pollinating every plant on earth with satellites
An interactive installation, where users generate maps from satellite images of ferns and cacti by aiming a camera at the corresponding plant. The work is a microcosm of symbiotic evolution, a terraforming process is guided by the creative linkage of organisms, machine and environment.
produced by: George Kuhn
Conceptual Framework and Background Research
The project builds on a model of the evolution of technology I proposed in previous work. Existing philosophies of technical evolution, specifically those outlined by Leroi-Gourhan, Simondon and Stiegler emphasise the reciprocal causation and influence of technology, humans and their environment on each other. However, these theorists differentiate technology from nature on the basis of technology's transmittable nature, its historically saltatory evolution, and its minimum unit of evolution being the society rather than the individual. None of these features were reconcilable with Neo-Darwinism, which predicts gradual changes, changes hard-coded into DNA and individuals as the minimum units of evolution. These are exactly the lines along which Lynn Margulis attacked Neo-Darwinism, showing that a symbiotic logic of evolution, where communities evolve in leaps through the formation of creative linkages between members of the holobiont. This logic produces exactly the behaviour described by technical philosophy.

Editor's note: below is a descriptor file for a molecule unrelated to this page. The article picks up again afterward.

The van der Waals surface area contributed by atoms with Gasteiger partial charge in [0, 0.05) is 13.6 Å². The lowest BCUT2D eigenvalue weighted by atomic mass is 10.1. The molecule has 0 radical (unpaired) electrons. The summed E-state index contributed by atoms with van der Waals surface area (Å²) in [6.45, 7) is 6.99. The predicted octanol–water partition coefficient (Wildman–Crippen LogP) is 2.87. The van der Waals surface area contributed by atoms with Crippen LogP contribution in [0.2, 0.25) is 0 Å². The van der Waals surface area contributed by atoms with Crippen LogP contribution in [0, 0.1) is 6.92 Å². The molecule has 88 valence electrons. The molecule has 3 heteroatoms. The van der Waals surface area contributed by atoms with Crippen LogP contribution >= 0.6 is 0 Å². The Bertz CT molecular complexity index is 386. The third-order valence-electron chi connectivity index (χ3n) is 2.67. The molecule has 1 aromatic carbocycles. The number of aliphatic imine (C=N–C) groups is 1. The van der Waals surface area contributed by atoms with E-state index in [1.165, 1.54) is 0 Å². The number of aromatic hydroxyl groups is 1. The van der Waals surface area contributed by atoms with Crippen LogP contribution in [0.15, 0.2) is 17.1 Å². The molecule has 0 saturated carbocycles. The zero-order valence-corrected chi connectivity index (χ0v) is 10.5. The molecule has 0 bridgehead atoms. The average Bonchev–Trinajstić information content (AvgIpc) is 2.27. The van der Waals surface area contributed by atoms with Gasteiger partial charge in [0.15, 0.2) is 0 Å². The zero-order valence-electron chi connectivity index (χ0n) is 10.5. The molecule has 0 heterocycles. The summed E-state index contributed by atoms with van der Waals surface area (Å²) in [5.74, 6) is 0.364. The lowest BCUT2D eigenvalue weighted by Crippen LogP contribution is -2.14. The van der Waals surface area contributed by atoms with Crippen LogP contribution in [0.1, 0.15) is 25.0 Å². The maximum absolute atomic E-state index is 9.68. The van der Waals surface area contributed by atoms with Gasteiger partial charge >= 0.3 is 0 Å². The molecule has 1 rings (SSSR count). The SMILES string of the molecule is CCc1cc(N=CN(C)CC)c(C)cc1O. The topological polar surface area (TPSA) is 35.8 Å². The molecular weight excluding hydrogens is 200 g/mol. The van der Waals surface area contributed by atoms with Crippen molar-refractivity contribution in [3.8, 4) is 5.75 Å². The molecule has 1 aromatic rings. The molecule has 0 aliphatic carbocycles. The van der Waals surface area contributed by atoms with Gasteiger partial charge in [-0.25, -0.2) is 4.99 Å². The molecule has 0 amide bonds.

I wanted to create a work that explored the mesmeric feeling brought on by seeing the world around me as carried forward on this symbiotic flow, data through systems that merge together and parasite each other. I chose satellite photography as a vehicle to explore this phenomenon, as it is produced by linking technology and organisms and is intuitively understandable to humans. I pictured how this symbiotic linkage would feel, to a population of plants, like changes in the pattern of planting, deforestation and soil composition, a change in the mapping of the environment. I designed a system that produced new maps through a process that mimics both satellite photography and symbiotic evolution. I took inspiration from other multi-species computational arts projects, which emphasised bringing the collaborating species into the space, for example Tiffany Jaeyeon Shin's M is for Membrane and Rachel Pimm's The Work of Cash Crops. The anarchic and speculative approach to theory is inspired by Ian Cheng's Emisaries Guide to Worlding.
I chose images from NASA's Landsat 8 satellite to make maps from. The satellite is ecologically focussed and images of the entire world can be accessed through earth explorer.
I explored two options for map-making. The first was a wave function collapse system, where I'd be able to feed in 'sample maps' of tile systems, and the program would learn rules about which tiles could be neighbours from the samples, then apply these rules when generating new maps. However the approach was over-complicating the problem, especially considering I didn't want to edit the images too much, so making them fit together neatly would be impossible. This approach was also much slower when generating large maps, so would make the interaction feel less responsive. Instead I looked at combining algorithms inspired by 'nature'. I generated initial maps by using a noise function to decide where to place tiles, and darkening or lightening tiles to produce the correct gradients. Over the top of these maps I used two space colonisation algorithms (meander and branching) combined with a 2-D ray tracing algorithm to create rivers. I then modulated tiles by distance from rivers, embedding the rivers into their environment. Loading and drawing so many high resolution images was slow, so I opted to use shaders to do this instead. I used a second order fbm to create the impression of clouds overhead, and then rhythmically moved the images, echoing the circular movement of the satellite and chasing the mesmeric feeling.